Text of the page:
The European Commission has cleared under the EU Merger Regulation the proposed acquisition of Joris Ide Group (Steel Partners NV/SA) of Belgium by rival Kingspan Group Plc of Ireland. Both companies manufacture sandwich panels and construction sheets in several production sites in the European Economic Area (EEA). The Commission concluded that the transaction would raise no competition concerns, in particular because the merged entity will continue to face sufficiently strong competition after the merger and customers will still have sufficient alternative suppliers in all markets concerned.
Sandwich panels used in the construction industry as cladding or roofing and are made of an insulation core (polyurethane or mineral wool) covered by two steel facings. Construction sheets are also used in the construction industry for cladding, roofing and decking, and are made from cold rolled galvanised or colour-coated flat carbon steel.
The Commission examined the effects of the merger on competition in the areas of sandwich panels with a focus on three geographic areas with significant overlaps, namely (i) the Benelux countries and surrounding area, (ii) the United Kingdom and Ireland, and (iii) Hungary and surrounding area. The Commission also looked at the competitive landscape for mineral wool panels (a type of sandwich panels) at EEA level and for construction sheets in Austria and Hungary.
The Commission's investigation showed that post-merger there will still be several players with spare capacity, including the two integrated suppliers ArcelorMittal and Tata Steel, supplying sandwich panels in North-Western Europe. Moreover, it is easy for competitors to expand in other geographic areas as the cost of investments for setting up a new production line is relatively limited.
In the UK and Ireland, Kingspan already holds a large part of the market, especially for foam sandwich panels. However, the Commission found that the operation would not lead to competition concerns as Joris Ide has no production facilities in the area and the parties are not close competitors there. Furthermore customers will still have sufficient alternative suppliers, such as Tata Steel, and there are other potential entrants.
In the region surrounding Hungary, the merged entity's combined market share will remain moderate for the supply of sandwich panels, competitors are not capacity constrained, and customers will have sufficient alternative suppliers in the area.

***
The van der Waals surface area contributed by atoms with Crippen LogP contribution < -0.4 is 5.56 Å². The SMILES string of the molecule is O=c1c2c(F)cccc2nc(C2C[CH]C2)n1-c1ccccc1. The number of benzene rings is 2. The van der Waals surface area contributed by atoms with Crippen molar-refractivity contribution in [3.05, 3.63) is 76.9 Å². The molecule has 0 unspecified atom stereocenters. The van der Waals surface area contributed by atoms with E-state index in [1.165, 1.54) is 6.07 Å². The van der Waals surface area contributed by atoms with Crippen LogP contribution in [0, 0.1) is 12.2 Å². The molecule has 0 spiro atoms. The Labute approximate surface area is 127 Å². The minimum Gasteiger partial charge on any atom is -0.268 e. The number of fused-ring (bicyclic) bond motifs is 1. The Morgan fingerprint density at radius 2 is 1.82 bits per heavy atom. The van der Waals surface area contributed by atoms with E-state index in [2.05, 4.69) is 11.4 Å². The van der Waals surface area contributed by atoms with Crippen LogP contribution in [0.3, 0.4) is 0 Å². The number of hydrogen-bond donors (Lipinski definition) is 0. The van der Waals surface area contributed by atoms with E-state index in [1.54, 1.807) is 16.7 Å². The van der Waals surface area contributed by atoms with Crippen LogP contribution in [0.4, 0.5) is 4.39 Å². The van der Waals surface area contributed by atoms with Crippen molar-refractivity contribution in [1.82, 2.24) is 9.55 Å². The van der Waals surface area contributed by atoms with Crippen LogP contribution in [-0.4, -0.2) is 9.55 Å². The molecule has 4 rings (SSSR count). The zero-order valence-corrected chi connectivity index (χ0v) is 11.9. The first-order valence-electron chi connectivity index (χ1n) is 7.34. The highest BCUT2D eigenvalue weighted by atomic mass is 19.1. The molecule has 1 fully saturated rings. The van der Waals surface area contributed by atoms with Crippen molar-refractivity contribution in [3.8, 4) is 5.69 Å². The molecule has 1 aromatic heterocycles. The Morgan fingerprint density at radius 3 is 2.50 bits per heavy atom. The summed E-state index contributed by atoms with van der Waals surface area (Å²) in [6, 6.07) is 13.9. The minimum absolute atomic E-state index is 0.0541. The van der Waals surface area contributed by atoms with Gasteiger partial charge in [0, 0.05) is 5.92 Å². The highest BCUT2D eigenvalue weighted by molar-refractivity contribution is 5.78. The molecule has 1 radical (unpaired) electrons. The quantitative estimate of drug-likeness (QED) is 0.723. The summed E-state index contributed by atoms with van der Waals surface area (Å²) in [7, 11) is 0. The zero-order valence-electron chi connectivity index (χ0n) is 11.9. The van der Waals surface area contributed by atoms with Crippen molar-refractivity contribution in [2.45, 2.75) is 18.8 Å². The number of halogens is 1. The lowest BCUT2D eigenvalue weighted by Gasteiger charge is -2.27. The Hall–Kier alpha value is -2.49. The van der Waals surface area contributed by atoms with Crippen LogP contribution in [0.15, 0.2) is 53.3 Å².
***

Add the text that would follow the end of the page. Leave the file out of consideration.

The Commission's investigation also found that several competitors such as Trimo, Ruuki and Eurobond will continue to supply mineral wood panels in the EEA after the transaction.
Finally, the Commission concluded that the transaction was unlikely to lead to less competition or higher prices in relation to the production of construction sheets in Hungary and in Austria. Indeed, customers will have sufficient alternative suppliers.
The Commission therefore concluded that the proposed transaction would raise no competition concerns.
The transaction was notified to the Commission on 9 February 2015 following a referral request by the merging companies.
Merger control rules and procedures
The Commission has the duty to assess mergers and acquisitions involving companies with a turnover above certain thresholds (see Article 1 of the Merger Regulation) and to prevent concentrations that would significantly impede effective competition in the European Economic Area or any substantial part of it.
The vast majority of notified mergers do not pose competition problems and are cleared after a routine review. From the moment a transaction is notified, the Commission generally has a total of 25 working days to decide whether to grant approval (Phase I) or to start an in-depth investigation (Phase II).
More information will be available on the competition website, in the Commission's public case register under the case number M.7479.